Treasury yields rise following Pfizer vaccine approval

  • The number of new homes sold in the U.S. in July is due to be released at 10 a.m. ET.
  • Auctions will be held on Tuesday for $40 billion of 67-day bills and $60 billion of 2-year notes.

U.S. Treasury yields rose slightly on Tuesday morning, after U.S. regulators granted the Pfizer-BioNTech Covid vaccine full approval, potentially aiding the economic recovery.

The yield on the benchmark 10-year Treasury note rose by 1 basis point to 1.268% at 4:20 a.m. ET. The yield on the 30-year Treasury bond added 1 basis point, advancing to 1.888%. Yields move inversely to prices.

Treasurys

The U.S. Food and Drug Administration on Monday gave the Pfizer-BioNTech coronavirus vaccine full approval, making it the first in the country to receive the designation.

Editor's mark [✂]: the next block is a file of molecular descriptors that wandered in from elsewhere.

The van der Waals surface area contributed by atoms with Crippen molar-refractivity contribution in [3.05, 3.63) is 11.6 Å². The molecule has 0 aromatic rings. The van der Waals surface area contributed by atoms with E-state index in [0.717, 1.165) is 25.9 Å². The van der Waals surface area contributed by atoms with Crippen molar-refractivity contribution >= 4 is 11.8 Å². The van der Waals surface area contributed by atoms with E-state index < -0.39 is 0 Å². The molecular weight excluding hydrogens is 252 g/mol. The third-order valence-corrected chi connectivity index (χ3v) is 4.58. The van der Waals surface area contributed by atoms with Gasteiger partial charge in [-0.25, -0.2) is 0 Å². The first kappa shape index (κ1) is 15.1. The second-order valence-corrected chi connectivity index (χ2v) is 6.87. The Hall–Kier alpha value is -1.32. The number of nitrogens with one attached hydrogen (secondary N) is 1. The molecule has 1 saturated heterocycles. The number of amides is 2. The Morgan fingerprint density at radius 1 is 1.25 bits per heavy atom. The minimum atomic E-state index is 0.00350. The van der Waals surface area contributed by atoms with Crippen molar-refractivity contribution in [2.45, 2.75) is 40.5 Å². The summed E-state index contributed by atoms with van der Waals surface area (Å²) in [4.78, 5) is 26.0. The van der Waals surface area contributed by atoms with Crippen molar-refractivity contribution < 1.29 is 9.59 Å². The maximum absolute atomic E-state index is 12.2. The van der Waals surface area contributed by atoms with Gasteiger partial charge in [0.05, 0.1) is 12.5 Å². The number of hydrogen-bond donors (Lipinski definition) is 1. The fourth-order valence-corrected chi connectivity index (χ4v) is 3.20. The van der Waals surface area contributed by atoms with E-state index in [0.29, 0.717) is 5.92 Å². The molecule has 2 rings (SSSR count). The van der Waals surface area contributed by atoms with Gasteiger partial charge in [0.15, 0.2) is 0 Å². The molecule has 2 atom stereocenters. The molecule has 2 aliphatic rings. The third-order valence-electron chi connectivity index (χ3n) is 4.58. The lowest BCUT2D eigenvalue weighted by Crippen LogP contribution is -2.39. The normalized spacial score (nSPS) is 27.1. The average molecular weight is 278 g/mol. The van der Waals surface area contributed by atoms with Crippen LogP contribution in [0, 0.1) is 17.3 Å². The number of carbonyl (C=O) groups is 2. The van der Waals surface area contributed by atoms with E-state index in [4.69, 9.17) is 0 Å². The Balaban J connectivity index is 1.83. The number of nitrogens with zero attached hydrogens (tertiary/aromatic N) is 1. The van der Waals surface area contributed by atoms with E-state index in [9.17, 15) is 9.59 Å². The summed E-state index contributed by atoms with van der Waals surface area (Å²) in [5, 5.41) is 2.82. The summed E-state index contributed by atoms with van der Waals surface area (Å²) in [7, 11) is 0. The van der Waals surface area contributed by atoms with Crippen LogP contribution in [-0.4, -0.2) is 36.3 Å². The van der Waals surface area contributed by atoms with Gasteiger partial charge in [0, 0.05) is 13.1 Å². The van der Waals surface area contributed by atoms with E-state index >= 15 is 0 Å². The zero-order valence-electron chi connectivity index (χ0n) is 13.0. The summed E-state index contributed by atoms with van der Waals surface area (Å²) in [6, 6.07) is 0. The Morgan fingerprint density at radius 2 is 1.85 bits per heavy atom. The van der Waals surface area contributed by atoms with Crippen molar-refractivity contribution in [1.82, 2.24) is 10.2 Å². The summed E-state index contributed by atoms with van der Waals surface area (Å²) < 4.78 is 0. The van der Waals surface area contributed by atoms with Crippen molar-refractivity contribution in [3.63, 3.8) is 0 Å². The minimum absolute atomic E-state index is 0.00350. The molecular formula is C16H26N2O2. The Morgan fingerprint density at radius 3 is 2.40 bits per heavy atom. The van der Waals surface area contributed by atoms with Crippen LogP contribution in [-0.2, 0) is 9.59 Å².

This could see more businesses adopt vaccine mandates, helping to combat the rapid spread of the delta variant. In turn, this could boost the economic recovery, with recent data having shown a slowdown in consumer spending and sentiment amid the spread of the highly contagious delta variant.

The Federal Reserve is using the economic recovery to gauge when it will start paring back its easy monetary policy.

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Central bankers from around the world are due to meet virtually on Thursday for the Fed's annual Jackson Hole symposium to discuss monetary policy.

Fed Chairman Jerome Powell will then make a speech at 10 a.m. ET on Friday morning, with investors watching for an indication as to when the U.S. central bank plans to wind down its bond purchasing program.

In terms of data due out on Tuesday, the number of new homes sold in the U.S. in July is due to be released at 10 a.m. ET.

Auctions will be held on Tuesday for $40 billion of 67-day bills and $60 billion of 2-year notes.

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